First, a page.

Finland’s shopping tourism hit as Russians stay at home

The average Russian tourist now spends about €150 (£118), representing a fall of about 40%

Click to follow
The Independent Online

Nestled in the south-east corner of Finland is a pristine region dotted with lakes and pines that is the eurozone’s first point of call for many Russian shoppers.

It is here in the town of Lappeenranta, 200km from St Petersburg, where the weaker rouble and a sanctions dispute between the European Union and Russia is taking an especially big bite out of the local economy.

The town of 70,000 has been booming with tourists from the east in the two decades since the iron curtain came down but now it is struggling. Purveyors of luxury goods such as handbags and designer shoes are closing their doors; business is down even for the fishmongers and shops selling inexpensive fashion.

“People used to come from Russia to buy fur coats, now they buy food,” said Ville Maunula, who runs Safar, a company specialising in processing tax-free refunds and foreign exchange for tourists. He’s cut the hours for some of his staff because of a revenue drop that he says is “clearly connected to the collapse of the rouble”.

 

The average Russian tourist now spends about €150 (£118) when visiting the area, representing a fall of about 40 per cent from the peak of the economic boom, said Mika Peltonen, head of the local chamber of commerce.

A slowdown in Russia, with the rouble down 16 per cent this year, is hurting purchasing power for the middle class and hampering tourism. The economic impact has worsened since Russia’s annexation of Crimea in March and the ensuing crisis in eastern Ukraine and trade sanctions. No euro nation is more reliant on trade with Russia than Finland, which has the longest border with the country of any of the 27 EU members.

“One of the things that companies in this area follow daily is the rouble rate,” said Mr Peltonen. The current exchange rate of 52 roubles to the euro has passed what he calls the 50-rouble “pain threshold for Russians”.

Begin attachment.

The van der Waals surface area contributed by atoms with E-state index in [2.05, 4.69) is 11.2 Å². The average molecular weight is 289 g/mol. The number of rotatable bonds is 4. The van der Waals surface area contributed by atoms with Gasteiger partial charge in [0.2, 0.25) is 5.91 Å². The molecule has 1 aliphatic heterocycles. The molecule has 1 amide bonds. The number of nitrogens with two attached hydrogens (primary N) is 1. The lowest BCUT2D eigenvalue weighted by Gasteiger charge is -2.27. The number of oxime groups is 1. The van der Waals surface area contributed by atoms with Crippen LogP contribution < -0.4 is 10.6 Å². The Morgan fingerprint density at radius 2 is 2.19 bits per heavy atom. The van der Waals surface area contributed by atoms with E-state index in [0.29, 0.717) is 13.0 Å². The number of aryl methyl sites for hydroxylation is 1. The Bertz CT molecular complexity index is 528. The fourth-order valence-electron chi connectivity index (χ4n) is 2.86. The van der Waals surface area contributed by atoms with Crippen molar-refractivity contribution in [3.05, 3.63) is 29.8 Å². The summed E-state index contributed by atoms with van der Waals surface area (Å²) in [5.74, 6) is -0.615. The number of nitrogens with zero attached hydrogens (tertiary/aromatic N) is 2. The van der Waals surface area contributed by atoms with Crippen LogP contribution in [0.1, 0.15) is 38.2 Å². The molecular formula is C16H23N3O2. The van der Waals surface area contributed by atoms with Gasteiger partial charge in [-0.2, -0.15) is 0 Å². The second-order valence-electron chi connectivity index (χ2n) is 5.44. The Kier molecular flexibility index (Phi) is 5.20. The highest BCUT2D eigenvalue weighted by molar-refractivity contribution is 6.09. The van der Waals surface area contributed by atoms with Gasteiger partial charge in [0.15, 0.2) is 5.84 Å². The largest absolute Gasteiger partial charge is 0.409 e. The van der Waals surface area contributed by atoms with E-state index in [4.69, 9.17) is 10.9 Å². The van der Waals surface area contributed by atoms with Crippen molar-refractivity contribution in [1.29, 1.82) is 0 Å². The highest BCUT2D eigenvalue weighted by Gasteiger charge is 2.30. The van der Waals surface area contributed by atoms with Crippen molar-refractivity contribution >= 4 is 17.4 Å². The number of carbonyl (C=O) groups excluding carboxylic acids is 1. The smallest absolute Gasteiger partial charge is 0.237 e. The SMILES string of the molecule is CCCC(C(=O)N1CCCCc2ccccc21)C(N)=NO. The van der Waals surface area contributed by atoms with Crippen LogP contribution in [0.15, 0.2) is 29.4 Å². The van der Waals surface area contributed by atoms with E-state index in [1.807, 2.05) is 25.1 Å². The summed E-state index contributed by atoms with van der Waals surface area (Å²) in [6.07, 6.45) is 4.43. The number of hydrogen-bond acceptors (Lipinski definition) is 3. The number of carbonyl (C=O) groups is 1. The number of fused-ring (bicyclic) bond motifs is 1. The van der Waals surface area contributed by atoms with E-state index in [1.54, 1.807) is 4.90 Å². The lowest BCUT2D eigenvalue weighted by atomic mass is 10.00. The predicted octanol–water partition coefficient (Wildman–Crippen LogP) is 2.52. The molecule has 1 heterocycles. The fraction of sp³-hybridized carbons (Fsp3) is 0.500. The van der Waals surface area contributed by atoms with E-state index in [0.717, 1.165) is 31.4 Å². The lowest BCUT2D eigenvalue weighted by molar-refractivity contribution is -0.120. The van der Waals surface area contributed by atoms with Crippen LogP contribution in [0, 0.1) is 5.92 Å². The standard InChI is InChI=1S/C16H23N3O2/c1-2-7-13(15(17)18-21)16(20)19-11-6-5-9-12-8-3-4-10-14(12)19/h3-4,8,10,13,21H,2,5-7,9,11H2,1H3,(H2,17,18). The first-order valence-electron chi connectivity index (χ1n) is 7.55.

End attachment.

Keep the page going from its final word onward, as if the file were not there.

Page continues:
At the Galleria shopping centre in the heart of the city, a resounding male voice on the loudspeaker touts winter fashions in Russian while a few shoppers roam the aisles. Two clothing shops are closing this year, said Sari Mustapaeae, who runs the centre. That’s a first for the seven-year-old mall, where customer numbers are down about 10 per cent. “Russians buy less,” she said. And when they do “they consider purchases more carefully”.

The border areas between the two nations have a trading history going back hundreds of years, with products such as animal pelts, textiles, wood products and butter helping build an economic relationship. St Petersburg residents started flocking west in the 1990s, passing a million annually in 2000. Lappeenranta decided then to make a conscious effort to lure the five million inhabitants of Russia’s second-biggest city.

Most cars parked outside Disas Fish near the border have Russian number plates. Alex Zezulin, 27, said he drives across the border twice a month to buy fish, taking as much as 3kg back to St Petersburg. “I’m not talking about huge containers,” he said, while looking at displays of smoked salmon, halibut, roe and caviar. “The prices for fish are good.”

It is consumers like Mr Zezulin the town is banking on to get through the downturn, while hoping that the hordes of big spenders start coming back at some point.

Kimmo Jarva, the town’s mayor, was optimistic. “The potential purchasing power in Russia is vast,” he said. “Growth is inevitable for us. There’s always a recovery.”

©Bloomberg

Comments